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Water Conservation is Triage Only

Posted on: July 14th, 2022
by David Ganje

When a government experiences a water source emergency, rules covering water conservation by water users is triage.  I readily concede triage is necessary.  ‘Triage’ in the subject at hand is the management of a scare commodity among those who need it.  Balancing community water needs to levels of available service in an emergency is important.  Managing the allocation of water use at a time when users have reduced access does not however address the cause of the problem.   A water conservation ordinance specifying various levels of water use by residents cannot fix the source of a water use emergency.

A municipal well operated by the city of Spearfish has been out of operation for over a month.   Using cubic feet of water per second based on all city water use permits, the shut-down well is almost 18% of the city’s total water draw if the  wells were all  drawing at capacity at the same time.  The shut-down well is one of the larger city wells.  The breakdown of the well was initially diagnosed as a mechanical problem.  At this time this Spearfish deep-water well and related infrastructure has not yet been examined by outside well experts.  Media reports and city records do not speak to other related issues.  The current diagnosis is described as a structural problem (this may mean the pump, the well structure itself or intakes).  Other comments concerned the costs for the anticipated well repair.  It is important for government to provide and budget for well maintenance and repair, but that is only a part of resource management. The record contains no discussion about a review of municipal water supply reliability under the current city water system.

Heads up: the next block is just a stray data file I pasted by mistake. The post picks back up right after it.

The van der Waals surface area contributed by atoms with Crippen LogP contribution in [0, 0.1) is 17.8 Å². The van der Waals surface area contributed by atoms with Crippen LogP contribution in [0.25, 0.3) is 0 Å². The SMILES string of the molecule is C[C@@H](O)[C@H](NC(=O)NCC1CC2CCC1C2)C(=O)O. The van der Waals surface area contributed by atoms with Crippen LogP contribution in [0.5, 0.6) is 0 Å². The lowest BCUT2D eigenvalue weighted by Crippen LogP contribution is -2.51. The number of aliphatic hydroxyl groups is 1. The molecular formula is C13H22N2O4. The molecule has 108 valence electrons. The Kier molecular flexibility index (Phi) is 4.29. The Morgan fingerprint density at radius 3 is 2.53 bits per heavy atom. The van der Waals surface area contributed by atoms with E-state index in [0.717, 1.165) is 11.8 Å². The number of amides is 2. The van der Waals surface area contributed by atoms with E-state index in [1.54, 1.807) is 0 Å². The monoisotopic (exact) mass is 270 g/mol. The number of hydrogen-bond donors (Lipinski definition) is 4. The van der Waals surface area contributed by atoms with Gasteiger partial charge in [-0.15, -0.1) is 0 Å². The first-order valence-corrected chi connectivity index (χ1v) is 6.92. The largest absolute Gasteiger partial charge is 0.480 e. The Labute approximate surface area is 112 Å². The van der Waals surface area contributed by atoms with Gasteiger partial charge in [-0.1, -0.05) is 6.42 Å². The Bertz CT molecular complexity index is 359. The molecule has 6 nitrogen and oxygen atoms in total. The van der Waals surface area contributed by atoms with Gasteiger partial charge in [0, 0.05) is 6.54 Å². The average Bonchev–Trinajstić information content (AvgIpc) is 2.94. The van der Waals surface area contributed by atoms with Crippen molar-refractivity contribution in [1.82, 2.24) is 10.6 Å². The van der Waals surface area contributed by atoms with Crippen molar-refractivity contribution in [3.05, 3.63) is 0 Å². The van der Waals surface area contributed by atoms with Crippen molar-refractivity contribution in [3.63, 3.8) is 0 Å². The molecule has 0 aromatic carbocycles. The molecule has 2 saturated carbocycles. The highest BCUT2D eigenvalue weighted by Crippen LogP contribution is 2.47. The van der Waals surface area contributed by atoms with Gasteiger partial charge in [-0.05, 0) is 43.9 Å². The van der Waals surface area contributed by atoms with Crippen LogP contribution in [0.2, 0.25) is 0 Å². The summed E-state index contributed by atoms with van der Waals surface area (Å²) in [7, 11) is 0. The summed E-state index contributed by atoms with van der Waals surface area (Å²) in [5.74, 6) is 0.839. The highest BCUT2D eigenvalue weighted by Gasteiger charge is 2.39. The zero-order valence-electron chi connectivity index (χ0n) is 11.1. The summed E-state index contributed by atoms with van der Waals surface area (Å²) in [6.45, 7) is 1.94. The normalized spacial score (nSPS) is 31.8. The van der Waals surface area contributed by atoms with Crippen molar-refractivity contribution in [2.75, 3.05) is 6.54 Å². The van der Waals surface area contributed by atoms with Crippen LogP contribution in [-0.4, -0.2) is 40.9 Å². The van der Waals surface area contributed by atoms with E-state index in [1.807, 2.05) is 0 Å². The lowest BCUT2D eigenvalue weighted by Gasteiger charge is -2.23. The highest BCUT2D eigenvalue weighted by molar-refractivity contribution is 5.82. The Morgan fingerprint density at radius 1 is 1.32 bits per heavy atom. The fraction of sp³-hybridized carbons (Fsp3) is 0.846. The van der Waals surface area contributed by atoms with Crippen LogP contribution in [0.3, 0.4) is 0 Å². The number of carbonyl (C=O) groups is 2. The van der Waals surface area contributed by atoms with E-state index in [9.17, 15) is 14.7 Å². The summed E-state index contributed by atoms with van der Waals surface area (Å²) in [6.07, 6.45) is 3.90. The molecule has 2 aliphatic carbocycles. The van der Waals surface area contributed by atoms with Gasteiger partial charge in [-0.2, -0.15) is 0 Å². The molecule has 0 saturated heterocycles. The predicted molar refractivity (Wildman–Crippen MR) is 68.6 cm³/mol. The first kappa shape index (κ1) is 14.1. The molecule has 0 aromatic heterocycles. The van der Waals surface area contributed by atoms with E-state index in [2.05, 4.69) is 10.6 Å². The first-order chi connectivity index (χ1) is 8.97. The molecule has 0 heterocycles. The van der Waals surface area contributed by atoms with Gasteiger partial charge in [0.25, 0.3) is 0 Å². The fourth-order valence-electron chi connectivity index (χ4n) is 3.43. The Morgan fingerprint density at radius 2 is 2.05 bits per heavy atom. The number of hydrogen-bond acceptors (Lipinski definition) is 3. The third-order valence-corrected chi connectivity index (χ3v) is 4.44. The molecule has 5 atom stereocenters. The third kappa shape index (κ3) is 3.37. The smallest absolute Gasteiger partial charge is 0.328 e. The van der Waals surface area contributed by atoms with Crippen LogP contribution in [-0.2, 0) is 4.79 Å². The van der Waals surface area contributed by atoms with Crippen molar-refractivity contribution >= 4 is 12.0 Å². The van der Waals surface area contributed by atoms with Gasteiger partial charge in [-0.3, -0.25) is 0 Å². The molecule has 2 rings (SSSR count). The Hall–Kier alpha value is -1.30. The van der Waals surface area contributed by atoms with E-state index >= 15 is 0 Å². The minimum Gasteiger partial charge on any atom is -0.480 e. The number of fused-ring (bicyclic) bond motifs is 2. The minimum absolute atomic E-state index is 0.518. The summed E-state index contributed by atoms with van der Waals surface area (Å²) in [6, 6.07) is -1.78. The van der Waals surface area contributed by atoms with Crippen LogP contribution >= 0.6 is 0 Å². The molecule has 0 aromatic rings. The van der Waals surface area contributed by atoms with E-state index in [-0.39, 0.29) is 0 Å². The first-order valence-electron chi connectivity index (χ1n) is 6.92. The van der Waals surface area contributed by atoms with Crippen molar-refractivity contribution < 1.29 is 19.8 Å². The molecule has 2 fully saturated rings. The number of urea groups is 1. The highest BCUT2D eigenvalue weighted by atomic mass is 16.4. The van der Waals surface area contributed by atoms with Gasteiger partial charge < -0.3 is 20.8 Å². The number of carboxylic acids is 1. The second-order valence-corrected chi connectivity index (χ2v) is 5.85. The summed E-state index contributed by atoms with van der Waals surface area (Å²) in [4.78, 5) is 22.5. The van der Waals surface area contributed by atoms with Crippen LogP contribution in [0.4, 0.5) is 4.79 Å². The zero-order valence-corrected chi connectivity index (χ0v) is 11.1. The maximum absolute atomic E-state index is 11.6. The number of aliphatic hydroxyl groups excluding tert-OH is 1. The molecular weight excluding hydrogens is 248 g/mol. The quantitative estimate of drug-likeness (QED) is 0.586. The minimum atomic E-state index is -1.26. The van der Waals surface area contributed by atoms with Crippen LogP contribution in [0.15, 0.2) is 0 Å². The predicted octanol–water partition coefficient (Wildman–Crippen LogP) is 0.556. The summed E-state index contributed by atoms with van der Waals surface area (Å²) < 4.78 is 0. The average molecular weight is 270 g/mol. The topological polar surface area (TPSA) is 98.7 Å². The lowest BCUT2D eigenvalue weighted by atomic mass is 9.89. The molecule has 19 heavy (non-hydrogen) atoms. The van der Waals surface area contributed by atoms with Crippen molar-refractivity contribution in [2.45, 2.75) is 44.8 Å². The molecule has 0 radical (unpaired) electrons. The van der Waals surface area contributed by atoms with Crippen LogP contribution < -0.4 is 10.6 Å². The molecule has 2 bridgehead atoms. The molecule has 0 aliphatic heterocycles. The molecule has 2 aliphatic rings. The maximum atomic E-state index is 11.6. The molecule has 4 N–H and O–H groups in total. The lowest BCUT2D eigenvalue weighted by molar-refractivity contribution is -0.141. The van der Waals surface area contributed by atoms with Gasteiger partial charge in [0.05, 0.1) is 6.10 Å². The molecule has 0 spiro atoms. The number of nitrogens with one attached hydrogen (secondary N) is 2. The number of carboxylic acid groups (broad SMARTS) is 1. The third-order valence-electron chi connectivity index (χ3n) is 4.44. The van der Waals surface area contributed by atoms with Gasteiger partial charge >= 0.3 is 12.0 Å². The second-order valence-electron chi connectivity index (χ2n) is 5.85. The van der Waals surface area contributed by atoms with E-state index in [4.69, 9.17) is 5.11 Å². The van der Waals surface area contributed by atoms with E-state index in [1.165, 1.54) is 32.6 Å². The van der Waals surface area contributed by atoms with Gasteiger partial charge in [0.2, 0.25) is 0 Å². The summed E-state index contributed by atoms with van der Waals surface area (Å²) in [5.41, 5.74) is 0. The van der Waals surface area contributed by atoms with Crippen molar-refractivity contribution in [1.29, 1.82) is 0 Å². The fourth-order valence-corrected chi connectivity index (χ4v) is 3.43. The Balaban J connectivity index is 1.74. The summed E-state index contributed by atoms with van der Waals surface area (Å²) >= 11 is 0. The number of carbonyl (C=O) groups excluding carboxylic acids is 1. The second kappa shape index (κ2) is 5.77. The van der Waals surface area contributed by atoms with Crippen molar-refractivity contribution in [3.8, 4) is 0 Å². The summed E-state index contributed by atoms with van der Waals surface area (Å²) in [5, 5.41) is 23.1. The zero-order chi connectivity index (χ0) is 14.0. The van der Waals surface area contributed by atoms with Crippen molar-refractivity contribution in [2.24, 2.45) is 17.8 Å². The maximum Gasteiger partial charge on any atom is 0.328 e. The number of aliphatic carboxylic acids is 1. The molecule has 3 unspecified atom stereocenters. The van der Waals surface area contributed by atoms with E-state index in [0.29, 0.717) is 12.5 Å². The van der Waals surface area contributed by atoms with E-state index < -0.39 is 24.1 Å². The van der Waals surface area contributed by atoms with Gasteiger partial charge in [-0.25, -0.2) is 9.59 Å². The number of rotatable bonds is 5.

Two common problems with potable water supply are 1.) securing the source of water and 2.) accessing the source of water.  Contingency plans for well failure which include voluntary and mandatory water use restrictions are normal.  Most systems have such user rules.  Unfortunately, most water use contingency plans are limited to addressing how much water can be used after a problem has been discovered.  Nevertheless when an unanticipated failure leads to a water shortage of a necessary resource more is called for.  A government contingency plan which deals with the current effects of well failure, but which neglects provisions dealing with possible causes of the problem is an incomplete plan.

A water resource contingency plan should include provisions for short term replacement of water sources.  A contingency plan should also describe in detail a process for securing long term alternative water sources – bureaucrats call this ‘supply augmentation’.   Operational problems should also be considered in a written plan.  There are lots of these:  water main break, contamination, suspected tampering, storage failure and water system depressurization.  Has the city analyzed the area observation wells for the Madison aquifer in which the well is drilled?  Has the city considered any fluctuations or declines in groundwater levels?   Does the city have a long-term efficiency target for its municipal well system?

Water use conservation is not a fix-all. If the city is incorrect about the mechanical issue, what next?  In the case of an actual water crisis a water conservation program would only be effective for a brief time and would do nothing to address proper resource management and planning.

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